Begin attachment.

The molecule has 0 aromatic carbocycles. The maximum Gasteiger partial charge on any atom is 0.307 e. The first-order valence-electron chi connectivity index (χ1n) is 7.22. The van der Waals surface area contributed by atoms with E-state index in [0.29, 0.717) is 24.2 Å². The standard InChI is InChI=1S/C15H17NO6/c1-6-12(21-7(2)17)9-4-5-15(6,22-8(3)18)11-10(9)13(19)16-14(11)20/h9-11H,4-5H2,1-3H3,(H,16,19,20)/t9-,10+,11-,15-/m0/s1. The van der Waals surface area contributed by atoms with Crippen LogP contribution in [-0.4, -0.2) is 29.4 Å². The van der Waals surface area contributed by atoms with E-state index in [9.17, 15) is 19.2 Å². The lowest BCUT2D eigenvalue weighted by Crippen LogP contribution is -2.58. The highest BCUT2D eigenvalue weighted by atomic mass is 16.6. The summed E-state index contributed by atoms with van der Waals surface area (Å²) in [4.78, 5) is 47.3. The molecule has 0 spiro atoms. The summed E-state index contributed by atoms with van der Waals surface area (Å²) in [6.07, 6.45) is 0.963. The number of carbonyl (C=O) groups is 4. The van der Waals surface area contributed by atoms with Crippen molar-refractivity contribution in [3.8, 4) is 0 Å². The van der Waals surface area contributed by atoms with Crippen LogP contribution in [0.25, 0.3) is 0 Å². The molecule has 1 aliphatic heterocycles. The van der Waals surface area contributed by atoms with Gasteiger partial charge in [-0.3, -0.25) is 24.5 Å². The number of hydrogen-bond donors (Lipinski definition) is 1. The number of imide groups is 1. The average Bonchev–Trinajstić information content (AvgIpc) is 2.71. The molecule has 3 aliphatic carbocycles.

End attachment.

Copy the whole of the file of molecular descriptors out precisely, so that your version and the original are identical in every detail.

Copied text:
The molecule has 0 aromatic carbocycles. The maximum Gasteiger partial charge on any atom is 0.307 e. The first-order valence-electron chi connectivity index (χ1n) is 7.22. The van der Waals surface area contributed by atoms with E-state index in [0.29, 0.717) is 24.2 Å². The standard InChI is InChI=1S/C15H17NO6/c1-6-12(21-7(2)17)9-4-5-15(6,22-8(3)18)11-10(9)13(19)16-14(11)20/h9-11H,4-5H2,1-3H3,(H,16,19,20)/t9-,10+,11-,15-/m0/s1. The van der Waals surface area contributed by atoms with Crippen LogP contribution in [-0.4, -0.2) is 29.4 Å². The van der Waals surface area contributed by atoms with E-state index in [9.17, 15) is 19.2 Å². The lowest BCUT2D eigenvalue weighted by Crippen LogP contribution is -2.58. The highest BCUT2D eigenvalue weighted by atomic mass is 16.6. The summed E-state index contributed by atoms with van der Waals surface area (Å²) in [4.78, 5) is 47.3. The molecule has 0 spiro atoms. The summed E-state index contributed by atoms with van der Waals surface area (Å²) in [6.07, 6.45) is 0.963. The number of carbonyl (C=O) groups is 4. The van der Waals surface area contributed by atoms with Crippen molar-refractivity contribution in [3.8, 4) is 0 Å². The van der Waals surface area contributed by atoms with Crippen LogP contribution in [0.25, 0.3) is 0 Å². The molecule has 1 aliphatic heterocycles. The van der Waals surface area contributed by atoms with Gasteiger partial charge in [-0.3, -0.25) is 24.5 Å². The number of hydrogen-bond donors (Lipinski definition) is 1. The number of imide groups is 1. The average Bonchev–Trinajstić information content (AvgIpc) is 2.71. The molecule has 3 aliphatic carbocycles.